Byron Katie: Getting to the REAL Question

 

The question “Is it true?” sometimes isn’t so easy to ask. When we have a stressful situation, sometimes there’ll be thought diarrhea angrygoing on. We might be internally fuming, ranting and raving. The thoughts think us whether or not we want to think them. The story goes on and on and on, but there is no clarity on what the real question for inquiry should be. Here are a couple of options.

Remedy 1 for past/current issues: Add the question “…. and that means that…?

For example,
Client: “I am irritated that the kids are making a lot of noise and don’t stop when I tell them to, I am fed up of having to repeat myself…..”
Facilitator: “Ok, and that means that…?
Client: “They don’t respect my authority”
Facilitator: “They don’t respect my authority, and that means that…?”
Client: “I am not important to them”
Facilitator: “I am not important to them, and that means that….?”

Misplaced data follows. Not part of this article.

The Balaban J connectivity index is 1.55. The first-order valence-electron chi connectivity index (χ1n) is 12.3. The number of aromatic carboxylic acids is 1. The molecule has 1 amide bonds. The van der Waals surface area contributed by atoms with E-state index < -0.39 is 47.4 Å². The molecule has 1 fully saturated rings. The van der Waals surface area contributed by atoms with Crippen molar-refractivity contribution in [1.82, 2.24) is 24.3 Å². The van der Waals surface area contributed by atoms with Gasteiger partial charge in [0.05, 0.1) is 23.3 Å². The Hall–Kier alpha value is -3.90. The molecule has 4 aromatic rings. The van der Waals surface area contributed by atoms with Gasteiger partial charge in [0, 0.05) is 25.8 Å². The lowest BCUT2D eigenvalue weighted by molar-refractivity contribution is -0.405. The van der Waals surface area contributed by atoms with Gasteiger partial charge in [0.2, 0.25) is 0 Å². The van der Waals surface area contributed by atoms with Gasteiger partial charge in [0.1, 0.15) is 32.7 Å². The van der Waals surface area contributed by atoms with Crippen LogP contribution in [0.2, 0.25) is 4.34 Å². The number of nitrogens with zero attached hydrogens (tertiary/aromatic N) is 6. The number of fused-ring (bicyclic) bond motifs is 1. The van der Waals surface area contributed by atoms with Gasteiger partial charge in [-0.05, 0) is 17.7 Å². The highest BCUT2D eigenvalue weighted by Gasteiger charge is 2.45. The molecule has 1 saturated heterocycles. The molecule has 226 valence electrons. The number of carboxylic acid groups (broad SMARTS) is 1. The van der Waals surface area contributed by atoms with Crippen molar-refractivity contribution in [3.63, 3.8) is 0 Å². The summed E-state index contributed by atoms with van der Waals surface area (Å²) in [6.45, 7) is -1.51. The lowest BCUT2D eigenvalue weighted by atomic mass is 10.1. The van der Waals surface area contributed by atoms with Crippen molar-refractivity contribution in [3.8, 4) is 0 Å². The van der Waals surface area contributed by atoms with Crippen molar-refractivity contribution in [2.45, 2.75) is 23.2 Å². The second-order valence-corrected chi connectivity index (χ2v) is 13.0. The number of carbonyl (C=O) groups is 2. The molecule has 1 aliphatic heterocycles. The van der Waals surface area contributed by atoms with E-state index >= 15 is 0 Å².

Client: “They don’t love me.”

Remedy 2 for future/hypothetical issues: Add the question “and what’s the worst that can happen if…?”
For example,
Client: “I am worried about angering my boss and loosing my job”.
Facilitator: “And what’s the worst that can happen if you loose your job?”
Client: “I would need to look for another job.”
Facilitator: “And what’s the worst thing that can happen if you need to look for another job?”
Client: “I can’t find one and have to rely on my parents.”
Facilitator: “And what’s the worst that can happen if you have to rely on your parents.”
Client: “It would mean that I am a failure.”
Facilitator: “I am a failure, is that true?”

In this last example there are a couple of ways to go, it just depends on whether you feel like there’s more to go, or “I am a failure” is the core issue.

Another point here is that repeating the statement helps to keep the focus zoomed in on the what needs to be addressed.

Hope this helps. More later on when there are only feelings or sensations and you can’t pin down a thought.